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Metal Evolution-Episode 4: New Wave Of British Heavy Metal (DVD)
Released: 2012, Alliance Films
This was another educational episode for me, and an era where my heavy metal journey took a different route completely.
As a The Damned fan, I loved the early part of the episode dissecting punk and with an interview with Rat Scabies. Rat's quote that punk bands just couldn't play as well as metal musicians made me laugh. Having worked with The Damned in the 80s, I loved that Dunn was able to capture Rat's try wit and sense of humour.
Biff Byford's and Steve Harris's contrasting comments towards punk's influence in NWOBHM were amusing.
I had no idea that Def Leppard was part of this era, only hearing of them further along the evolutionary timeline.
A pleasant surprise was The Vapours 'Turning Japanese' footage used during this episode was from Australia's very own Countdown - the weekly music show I would watch religiously every Sunday evening.
This episode probably helped me understand my detour from The Sweet into British new romantic and nuwave, then gothic music during the NWOBHM era.
A landmark movement in metal history is given the expected treatment, with Iron Maiden rightfully getting a large part of the coverage. However, Maiden has meticulously covered its own history in the many DVDs the band has released, so for Maiden fans there are no new revelations here. There is some coverage of Saxon as well. While it is accepted that punk had an influence on NWOBHM bands, Dunn spends too much time here dealing with the interrelationships between the punk and metal scenes in late 70s London. This is a worthwhile episode, but very by the books and lacking in any new revelations about the movement.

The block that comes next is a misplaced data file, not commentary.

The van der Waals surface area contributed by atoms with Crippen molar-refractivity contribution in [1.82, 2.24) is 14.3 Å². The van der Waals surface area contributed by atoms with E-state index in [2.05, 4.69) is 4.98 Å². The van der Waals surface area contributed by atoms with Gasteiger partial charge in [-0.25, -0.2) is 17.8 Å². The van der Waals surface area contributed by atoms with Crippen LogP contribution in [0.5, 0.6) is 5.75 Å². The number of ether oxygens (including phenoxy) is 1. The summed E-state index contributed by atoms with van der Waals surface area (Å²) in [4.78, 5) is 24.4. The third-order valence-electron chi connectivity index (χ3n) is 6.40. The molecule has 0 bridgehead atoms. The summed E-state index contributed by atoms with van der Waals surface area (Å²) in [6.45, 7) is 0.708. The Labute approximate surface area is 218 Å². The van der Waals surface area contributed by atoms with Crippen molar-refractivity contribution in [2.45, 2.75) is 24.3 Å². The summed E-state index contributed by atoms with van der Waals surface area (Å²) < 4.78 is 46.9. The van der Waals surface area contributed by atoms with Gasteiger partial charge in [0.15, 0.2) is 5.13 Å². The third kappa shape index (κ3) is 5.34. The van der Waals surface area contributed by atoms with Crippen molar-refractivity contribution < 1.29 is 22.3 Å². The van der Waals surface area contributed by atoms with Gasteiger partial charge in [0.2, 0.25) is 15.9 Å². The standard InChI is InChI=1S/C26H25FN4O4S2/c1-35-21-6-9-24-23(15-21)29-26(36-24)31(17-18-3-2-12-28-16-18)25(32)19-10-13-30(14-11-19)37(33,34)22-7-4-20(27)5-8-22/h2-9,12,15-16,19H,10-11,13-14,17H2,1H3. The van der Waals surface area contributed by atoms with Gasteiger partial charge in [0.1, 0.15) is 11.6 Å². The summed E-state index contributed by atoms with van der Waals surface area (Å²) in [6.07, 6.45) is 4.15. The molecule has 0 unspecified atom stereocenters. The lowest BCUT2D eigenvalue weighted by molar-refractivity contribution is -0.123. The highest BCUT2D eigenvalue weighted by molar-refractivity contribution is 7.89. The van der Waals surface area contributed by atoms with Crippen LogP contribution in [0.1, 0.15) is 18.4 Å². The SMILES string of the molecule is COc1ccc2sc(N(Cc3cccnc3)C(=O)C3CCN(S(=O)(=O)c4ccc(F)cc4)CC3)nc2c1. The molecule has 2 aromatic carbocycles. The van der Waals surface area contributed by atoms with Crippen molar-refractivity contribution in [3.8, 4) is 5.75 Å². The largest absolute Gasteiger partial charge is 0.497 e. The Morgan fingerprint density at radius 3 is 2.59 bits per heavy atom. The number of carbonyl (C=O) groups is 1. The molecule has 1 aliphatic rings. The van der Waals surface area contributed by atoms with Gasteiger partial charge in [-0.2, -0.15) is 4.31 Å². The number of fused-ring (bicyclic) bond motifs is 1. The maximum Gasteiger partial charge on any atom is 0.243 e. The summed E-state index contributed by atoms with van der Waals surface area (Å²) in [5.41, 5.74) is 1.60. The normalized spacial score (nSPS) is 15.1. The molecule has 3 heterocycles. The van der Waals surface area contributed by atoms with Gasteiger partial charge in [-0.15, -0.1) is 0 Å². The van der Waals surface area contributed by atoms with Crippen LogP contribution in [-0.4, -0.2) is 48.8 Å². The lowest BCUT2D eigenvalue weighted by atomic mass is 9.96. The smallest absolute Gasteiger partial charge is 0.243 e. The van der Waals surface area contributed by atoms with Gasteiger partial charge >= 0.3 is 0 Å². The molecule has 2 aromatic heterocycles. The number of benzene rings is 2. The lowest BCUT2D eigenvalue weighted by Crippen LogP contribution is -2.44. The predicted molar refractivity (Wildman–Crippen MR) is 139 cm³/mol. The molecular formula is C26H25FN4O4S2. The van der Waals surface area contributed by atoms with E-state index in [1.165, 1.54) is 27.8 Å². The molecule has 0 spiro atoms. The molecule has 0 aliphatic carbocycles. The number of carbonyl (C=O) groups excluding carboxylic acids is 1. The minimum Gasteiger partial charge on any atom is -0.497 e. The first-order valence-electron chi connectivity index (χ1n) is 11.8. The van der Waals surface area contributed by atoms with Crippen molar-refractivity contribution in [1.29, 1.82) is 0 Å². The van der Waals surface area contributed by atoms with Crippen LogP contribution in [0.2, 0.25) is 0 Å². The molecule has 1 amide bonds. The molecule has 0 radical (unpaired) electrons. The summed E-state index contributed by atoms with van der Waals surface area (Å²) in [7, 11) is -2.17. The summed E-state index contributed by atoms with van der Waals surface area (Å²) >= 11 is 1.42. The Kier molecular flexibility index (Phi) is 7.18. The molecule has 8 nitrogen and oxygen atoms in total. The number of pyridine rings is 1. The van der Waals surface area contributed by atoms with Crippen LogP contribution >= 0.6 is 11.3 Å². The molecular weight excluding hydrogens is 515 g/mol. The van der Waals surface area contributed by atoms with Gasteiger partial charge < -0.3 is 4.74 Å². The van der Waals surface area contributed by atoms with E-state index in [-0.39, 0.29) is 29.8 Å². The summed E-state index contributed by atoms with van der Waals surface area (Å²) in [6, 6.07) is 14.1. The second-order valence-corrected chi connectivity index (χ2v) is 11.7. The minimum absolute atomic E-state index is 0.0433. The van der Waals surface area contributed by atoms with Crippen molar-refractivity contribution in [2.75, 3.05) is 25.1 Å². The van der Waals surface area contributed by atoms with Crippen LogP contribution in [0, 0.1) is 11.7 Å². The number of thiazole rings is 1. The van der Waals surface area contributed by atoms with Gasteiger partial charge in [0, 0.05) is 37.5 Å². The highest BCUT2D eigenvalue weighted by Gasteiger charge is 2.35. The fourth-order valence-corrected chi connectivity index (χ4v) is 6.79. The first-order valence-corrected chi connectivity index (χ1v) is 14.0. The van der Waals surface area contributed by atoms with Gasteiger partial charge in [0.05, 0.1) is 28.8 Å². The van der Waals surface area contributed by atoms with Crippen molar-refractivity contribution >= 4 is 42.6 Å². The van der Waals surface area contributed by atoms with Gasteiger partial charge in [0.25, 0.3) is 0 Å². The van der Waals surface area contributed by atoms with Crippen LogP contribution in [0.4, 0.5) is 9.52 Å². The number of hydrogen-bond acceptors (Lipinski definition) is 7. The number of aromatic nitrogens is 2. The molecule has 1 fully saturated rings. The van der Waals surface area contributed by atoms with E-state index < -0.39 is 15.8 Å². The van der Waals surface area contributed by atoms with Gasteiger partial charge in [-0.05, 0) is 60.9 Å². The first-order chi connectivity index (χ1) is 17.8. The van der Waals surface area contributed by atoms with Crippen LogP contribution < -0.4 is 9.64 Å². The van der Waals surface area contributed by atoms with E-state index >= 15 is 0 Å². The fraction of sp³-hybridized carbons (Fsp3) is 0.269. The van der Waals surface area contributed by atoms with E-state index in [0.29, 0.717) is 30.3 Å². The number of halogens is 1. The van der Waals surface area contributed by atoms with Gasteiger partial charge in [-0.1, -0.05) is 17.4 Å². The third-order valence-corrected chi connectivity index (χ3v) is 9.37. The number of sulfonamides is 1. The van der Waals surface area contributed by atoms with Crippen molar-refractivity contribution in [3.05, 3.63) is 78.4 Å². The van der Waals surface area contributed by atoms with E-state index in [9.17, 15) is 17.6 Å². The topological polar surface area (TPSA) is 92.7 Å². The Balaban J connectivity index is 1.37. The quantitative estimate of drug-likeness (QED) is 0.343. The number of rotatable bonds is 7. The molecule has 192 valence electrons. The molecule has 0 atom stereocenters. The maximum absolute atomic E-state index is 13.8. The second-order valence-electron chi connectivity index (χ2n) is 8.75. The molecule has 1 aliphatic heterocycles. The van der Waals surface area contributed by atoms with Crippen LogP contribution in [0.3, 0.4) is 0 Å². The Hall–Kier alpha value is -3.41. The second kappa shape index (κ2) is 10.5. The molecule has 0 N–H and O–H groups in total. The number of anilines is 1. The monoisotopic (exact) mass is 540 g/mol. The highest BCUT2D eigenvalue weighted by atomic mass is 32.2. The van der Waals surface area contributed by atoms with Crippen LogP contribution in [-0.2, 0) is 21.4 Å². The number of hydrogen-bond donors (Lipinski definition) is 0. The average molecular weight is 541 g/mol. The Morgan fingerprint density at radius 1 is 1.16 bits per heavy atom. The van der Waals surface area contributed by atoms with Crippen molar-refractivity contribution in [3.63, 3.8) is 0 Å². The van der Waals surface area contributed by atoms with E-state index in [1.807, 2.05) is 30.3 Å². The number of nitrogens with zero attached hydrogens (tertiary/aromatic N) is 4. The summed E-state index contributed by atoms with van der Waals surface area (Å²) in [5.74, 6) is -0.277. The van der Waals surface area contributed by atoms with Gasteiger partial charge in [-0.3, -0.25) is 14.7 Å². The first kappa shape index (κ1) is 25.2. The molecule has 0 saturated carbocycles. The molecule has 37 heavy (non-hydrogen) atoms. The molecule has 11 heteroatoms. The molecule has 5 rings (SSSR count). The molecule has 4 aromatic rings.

This episode features the NWOBHM an era from roughly 1978-1983 where hundreds of independent Metal bands in the UK appeared and started making music. It was nice to see Def Leppard in the episode and I was interested to see Joe Elliot distance himself from the NWOBHM. Another good point was the effect of MTV and US Glam on the NWOBHM and how some bands (Raven, Def Leppard, Ozzy and Saxon) had some element of compromise to that trend and some bands (Iron Maiden, Venom and Motorhead) did not compromise. There was some good discussion about the punk v. Metal debate as well. My favourite moment is Steve Harris steadfast refusal to credit punk music with any legitimacy or influence, a stance that speaks to his admirable and enduring credibility as a true Metal musician.
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